Getting all steamed up
I have held a lifelong passion for steam locomotives.
I suppose that is the result of having a father who was one of the top civil engineers in CIE [the national rail and bus company in Ireland]. Most of his work involved the railways, whether it was modifying existing tracks or designing new ones. One of the perks of his job was travel passes for the family which meant free boat and rail travel anywhere in Ireland and the UK.
Once or twice a year we would get the train from Westland Row station out to Dun Laoire and then take the mail-boat [on either the “Hibernia” or the “Cambria”] to Holyhead in Wales. Then onto the Irish Mail Express from Holyhead to Euston in London – a journey of about six hours. That was back in the time before diesel took over and steam still ruled the day. The trip wasn’t complete until I had had a good look at the locomotive which was always a magnificent beast.
Last night there was a programme on about railway preservation in Ireland. Part of it featured a piece about a locomotive [an 0-4-0 saddle-tank narrow gauge, if you’re interested] being prepared for the day’s excursion trips. This involved a lot of steam. The boiler reached pressure so steam was pouring from the safety valves. Also the cylinders were being flushed of condensed water so there were clouds of steam shooting out sideways from the front flush-valves. Then there was steam blasting out the funnel to force a draught through the firebox. The whole scene was a glorious cloud of steam [okay – condensed steam for you pedants. I know steam is an invisible gas].
The woman who was doing the commentary was impressed by the sheer volume of steam. She regaled us with observations about the amount of pollution this locomotive was producing. Just look at all that filthy smoke, she exclaimed! How bad is that for the environment? Isn’t it a great thing they switched to diesel? Ironically, I looked and there was very little smoke. Steam is white while coal smoke is black but obviously no one told her and she continued to be impressed by clouds of harmless vapour.
Someone really should teach environmentalists the difference between smoke and steam.
Maybe then they’ll stop showing us cooling towers to illustrate pollution?
“Isn’t it a great thing they switched to diesel?”
She’s obviously never seen the famous (infamous?) “Deltic Clag”
Or even the real “Carbon” emissions that emanated from a 60 year old BR Class 37 on my local heritage railway the other day. I’m sure the driver spotted me watching from a layby as he approached a road bridge, and gave a quick burst of power. The noise and vibration as it rumbled past was magical – almost like an earthquake going by. Later that day I had a good fix of steam traction to even the score.
Well, I live and learn. I never heard of “clagging” before. Mind you, the dictionary definitions are somewhat various and even bordering on the weird in some cases.
Damn it! Now you’ve started me on a YouTube binge……
There are only a handful of Deltics left in running order, and (IIRC) only one or two have both engines operational, so just imagine what TWICE the clag and sound is like! And (from personal experience) you DO NOT want to be standing on a bridge when one goes underneath it…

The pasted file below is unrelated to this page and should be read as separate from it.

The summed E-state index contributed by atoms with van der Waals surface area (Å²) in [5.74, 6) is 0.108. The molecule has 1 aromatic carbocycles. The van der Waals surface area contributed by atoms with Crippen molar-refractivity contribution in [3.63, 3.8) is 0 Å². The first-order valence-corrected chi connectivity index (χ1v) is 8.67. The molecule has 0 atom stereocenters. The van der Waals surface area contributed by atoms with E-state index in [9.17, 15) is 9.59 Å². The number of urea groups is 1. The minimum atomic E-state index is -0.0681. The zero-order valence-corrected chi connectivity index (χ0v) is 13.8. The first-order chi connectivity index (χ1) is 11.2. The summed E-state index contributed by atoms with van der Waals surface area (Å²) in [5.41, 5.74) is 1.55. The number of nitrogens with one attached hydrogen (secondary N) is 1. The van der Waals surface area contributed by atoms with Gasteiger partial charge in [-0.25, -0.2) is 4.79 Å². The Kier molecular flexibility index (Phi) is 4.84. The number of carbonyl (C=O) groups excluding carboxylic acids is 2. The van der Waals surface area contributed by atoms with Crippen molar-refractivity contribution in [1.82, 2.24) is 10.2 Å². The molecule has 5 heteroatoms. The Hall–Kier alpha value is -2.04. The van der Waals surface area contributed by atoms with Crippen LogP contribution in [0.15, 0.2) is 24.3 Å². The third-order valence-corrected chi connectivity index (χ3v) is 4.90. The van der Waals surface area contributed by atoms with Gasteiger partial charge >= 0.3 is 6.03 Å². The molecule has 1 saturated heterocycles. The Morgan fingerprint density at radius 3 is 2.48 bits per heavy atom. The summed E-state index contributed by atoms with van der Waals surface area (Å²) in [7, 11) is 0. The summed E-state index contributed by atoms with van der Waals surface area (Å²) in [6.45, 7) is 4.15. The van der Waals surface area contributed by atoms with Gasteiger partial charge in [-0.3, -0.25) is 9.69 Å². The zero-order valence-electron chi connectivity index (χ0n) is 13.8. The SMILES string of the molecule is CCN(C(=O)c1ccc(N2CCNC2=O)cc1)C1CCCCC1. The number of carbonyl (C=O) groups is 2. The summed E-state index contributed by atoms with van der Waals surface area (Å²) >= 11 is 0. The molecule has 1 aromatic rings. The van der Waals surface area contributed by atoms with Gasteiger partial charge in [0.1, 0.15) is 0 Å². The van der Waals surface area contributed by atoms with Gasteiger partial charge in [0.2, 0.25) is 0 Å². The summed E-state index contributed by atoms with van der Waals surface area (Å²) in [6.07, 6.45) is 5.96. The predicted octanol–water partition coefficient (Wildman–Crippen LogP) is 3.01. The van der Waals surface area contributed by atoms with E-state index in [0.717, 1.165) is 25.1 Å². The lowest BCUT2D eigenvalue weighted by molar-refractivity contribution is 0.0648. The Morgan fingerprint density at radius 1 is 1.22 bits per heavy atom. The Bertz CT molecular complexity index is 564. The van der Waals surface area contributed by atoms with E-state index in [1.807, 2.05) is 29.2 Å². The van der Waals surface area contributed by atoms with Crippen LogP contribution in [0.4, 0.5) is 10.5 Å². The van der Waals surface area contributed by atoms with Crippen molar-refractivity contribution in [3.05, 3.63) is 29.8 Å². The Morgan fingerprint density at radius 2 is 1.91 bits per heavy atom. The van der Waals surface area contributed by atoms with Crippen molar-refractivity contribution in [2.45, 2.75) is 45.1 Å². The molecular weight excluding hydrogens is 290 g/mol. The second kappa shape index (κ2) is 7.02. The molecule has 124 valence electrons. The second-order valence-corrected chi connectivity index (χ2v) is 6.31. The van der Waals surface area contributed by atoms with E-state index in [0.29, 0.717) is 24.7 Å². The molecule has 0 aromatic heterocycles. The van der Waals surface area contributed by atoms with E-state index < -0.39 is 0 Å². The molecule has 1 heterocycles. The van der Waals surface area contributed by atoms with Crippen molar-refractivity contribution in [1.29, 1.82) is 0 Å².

A steam engine at night is an awesome, in the true meaning of the word, thing.
It comes clanking out of the darkness with only a dim paraffin lamp, set to white, to indicate its approach.
Then it is there, radiating heat, hissing and panting. The driver and fireman, black with coal dust, illuminated by the open firebox, masters of their monster.
How they stood on the shaking, bucking engine cab floor in pitch blackness, flying through the black night for hours was amazing. Fucking heroes.
I remember both the mainline monsters from London and the engines that pulled us to Bundoran.
The short film “Night Mail” is a reminder of the former and poem “Adlestrop” and Flanders and Swann “The Slow Train” are delightful reminders of the latter.
A Diesel Multiple Unit and a “125” lack a certain je ne sais quoi.
Being an engine driver or fireman must have been one of the toughest jobs around. The former required considerable skill while the latter had a back breaking job literally shoveling tons of coal day after day. Yet the ambition of a lot of young boys was to be an engine driver. I include myself!
Wasn’t the Cambria a real sea-sickness inducer?
I think they both were. Neither had stabalisers that I know of and the Irish Sea is reputed to be one of the world’s roughest crossings. I still remember the puke swilling around the deck!
Happy memories. My Grandad was a captain of the Hibernia in the late 1950s and I had an uncle who was chief engineer on the mailboats. He would let me kip in his cabin during the crossing. Still had to pay the fare though.
By the way, my birthplace is spelt Holyhead.
I think I can definitely say then that your Grandad captained me safely across the Irish Sea several times. I have fond memories of those ships. They were utilitarian in the extreme.
Apologies to the people of Holyhead! My mistake. Now corrected. Incidentally, Dun Laoire is [I think] officially Dún Laoghaire. One of my uncles insisted on calling it “dun leg-air” though most pronounce it “done leary”.
“A steam engine at night is an awesome”
I think GD needs to pop over to China ASAP:
And for anyone able to get the UK’s Channel 5 TV, this might be worth watching:
That first video [the night scenes] is pretty impressive [dare I say awesome?]. Those trains must have caused some track-side fires in their time?